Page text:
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[aprssig] APRS routing strategies

Robert Bruninga bruninga at usna.edu
Wed Feb 16 23:02:23 UTC 2005

>>> henk.de.groot at hetnet.nl 2/16/05 5:02:45 PM >>>

Is in my opinion much better than


But there is absolutely no way that a packet in California
can even remotely be deliverd to all of california
on a single 1200 baud chanel.  Hence it is silly
to have a path called CALIFO

CA4-4 on the other hand can go to a limited
subset of California within 4 hops of the users
location and if that is too much QRM in a 
given area, then the digis can trap it out...

I think users are smart enough to figure out
what a digipeater is and what range each one
means.  After all, they user VOICE repeaters all
the time and have an idea what range to expect...

>How does the *user* detemine it must be 4 hops? 
>Why not 3 or 5? Better yet, does the user care? 

Absolutely he should!  He should be using 3 if he
needs to go 3 hops and he should never use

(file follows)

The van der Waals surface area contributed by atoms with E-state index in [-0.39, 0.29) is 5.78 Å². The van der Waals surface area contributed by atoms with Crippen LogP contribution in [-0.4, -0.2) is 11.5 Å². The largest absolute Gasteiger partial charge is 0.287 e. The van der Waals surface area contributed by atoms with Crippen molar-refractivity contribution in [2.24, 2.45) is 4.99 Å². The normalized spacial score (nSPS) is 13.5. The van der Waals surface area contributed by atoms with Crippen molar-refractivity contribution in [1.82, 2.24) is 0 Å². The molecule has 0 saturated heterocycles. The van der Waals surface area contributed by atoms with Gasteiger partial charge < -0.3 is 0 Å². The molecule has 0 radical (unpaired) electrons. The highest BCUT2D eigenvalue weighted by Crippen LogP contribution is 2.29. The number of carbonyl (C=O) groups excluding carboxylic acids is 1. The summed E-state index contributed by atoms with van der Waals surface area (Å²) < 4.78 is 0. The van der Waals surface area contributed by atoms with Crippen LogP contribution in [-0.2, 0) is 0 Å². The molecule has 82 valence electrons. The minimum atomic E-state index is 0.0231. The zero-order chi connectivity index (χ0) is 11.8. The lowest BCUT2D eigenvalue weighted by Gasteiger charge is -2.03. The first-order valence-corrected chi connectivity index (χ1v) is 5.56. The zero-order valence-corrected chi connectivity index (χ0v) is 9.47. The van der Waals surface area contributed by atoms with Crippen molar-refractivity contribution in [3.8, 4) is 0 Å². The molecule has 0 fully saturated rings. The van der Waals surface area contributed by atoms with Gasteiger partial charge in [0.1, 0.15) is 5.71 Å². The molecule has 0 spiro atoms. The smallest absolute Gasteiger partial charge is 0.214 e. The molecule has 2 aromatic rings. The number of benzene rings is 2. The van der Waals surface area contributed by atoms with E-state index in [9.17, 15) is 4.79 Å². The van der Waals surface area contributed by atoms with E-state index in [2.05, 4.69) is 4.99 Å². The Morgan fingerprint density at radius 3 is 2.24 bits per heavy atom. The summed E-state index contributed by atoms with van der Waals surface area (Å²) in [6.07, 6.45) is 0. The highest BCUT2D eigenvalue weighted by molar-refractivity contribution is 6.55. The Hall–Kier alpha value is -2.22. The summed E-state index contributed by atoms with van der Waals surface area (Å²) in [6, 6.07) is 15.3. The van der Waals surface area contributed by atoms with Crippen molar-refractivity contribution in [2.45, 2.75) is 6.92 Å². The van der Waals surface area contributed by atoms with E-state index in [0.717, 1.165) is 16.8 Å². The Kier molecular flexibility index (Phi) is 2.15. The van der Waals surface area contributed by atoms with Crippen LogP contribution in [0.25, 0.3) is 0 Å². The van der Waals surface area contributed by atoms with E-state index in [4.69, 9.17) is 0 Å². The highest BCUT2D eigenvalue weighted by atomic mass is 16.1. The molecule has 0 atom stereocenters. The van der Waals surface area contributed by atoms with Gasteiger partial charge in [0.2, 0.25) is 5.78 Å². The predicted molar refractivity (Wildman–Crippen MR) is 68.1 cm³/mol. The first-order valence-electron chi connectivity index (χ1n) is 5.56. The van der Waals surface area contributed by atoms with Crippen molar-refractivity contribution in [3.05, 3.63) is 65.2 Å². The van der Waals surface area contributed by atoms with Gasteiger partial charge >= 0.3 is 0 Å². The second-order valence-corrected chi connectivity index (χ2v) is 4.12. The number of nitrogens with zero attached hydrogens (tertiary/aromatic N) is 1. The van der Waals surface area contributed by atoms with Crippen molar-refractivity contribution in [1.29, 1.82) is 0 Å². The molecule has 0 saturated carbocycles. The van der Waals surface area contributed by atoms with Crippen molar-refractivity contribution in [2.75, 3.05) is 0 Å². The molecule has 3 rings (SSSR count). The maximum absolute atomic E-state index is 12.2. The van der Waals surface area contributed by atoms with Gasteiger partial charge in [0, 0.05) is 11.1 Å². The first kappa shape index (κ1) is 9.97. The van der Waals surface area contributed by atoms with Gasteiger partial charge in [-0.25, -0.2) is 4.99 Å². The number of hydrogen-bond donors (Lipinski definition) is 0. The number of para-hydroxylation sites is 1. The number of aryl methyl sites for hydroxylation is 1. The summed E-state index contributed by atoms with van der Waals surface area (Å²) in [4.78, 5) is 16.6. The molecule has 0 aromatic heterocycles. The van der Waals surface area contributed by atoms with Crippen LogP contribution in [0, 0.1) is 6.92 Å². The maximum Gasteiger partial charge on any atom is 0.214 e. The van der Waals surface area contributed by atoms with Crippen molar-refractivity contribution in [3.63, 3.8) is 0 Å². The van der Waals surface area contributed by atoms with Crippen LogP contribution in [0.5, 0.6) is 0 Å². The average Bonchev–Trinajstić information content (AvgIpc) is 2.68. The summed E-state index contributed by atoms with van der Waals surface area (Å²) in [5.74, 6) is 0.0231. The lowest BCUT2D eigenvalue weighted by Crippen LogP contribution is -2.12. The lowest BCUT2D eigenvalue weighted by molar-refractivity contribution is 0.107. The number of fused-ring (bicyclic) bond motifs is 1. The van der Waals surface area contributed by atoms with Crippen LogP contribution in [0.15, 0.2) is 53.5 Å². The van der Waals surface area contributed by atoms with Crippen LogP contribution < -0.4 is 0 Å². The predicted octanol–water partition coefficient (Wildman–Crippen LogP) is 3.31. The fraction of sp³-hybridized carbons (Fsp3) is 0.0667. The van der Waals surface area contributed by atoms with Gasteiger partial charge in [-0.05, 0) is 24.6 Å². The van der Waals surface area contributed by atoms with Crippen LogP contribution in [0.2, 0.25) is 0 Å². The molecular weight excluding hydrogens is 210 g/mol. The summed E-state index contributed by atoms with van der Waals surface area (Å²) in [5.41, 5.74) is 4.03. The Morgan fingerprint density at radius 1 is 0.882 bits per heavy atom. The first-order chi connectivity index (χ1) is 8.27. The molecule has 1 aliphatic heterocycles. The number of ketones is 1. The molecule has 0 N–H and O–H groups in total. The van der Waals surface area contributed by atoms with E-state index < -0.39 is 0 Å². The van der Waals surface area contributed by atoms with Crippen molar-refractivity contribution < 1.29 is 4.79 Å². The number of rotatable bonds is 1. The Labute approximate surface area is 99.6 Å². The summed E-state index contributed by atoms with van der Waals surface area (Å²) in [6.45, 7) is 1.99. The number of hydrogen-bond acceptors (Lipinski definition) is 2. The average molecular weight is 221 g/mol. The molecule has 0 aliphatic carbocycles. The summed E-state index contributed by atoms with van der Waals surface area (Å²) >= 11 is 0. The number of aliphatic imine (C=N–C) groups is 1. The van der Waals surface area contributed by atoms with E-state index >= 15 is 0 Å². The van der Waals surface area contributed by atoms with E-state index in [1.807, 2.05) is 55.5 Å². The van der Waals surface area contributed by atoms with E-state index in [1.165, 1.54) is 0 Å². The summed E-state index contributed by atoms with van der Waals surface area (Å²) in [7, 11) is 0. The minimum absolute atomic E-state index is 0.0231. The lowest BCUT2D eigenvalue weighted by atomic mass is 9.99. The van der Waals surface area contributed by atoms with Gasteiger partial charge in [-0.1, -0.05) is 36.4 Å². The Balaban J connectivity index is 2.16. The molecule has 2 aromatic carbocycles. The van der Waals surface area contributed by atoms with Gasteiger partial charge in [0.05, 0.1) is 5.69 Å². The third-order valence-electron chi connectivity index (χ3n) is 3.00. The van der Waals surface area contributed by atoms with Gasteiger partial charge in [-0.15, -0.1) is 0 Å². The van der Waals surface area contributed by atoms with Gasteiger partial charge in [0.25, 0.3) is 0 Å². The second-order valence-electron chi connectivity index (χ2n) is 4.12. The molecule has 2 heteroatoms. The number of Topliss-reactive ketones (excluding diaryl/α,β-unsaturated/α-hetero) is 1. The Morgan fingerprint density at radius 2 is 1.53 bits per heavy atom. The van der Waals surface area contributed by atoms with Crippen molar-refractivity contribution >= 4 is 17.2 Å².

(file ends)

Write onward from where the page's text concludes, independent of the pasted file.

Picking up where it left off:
5 as he will QRM too much area...

>I think not, his intent is to spread his packet 
>over California.

Which means he is a totally clueless appliance
operator and should not be using the radio..

>Now having the digi expand CALIFO into a suitable 
>path will make it easier for the user. 

making it easy for the user to SPAM packets over all
creation with no knowledge or responsibility for the
impact is exactly what we should NOT be doing.

>Of course when it is just not physically possible 
>(because of the local traffic conditions for example), then 
>it is not possible. There are no guarantees,

Then there is no need whatsover to even suggest that
there is a possibility. 

>In this scenarion the user never has to change his setting 
>because for example in one corner of California he would 
>have to use WIDEn-N, in another area CA4-4...

Every local topology and network and need and use of
APRS is different and quite dependent on the senders need
at the time.  Even implying to users that any path other
than a local 2 hop generica path is a one-size fits all solution
is just overlooking our function as communicators...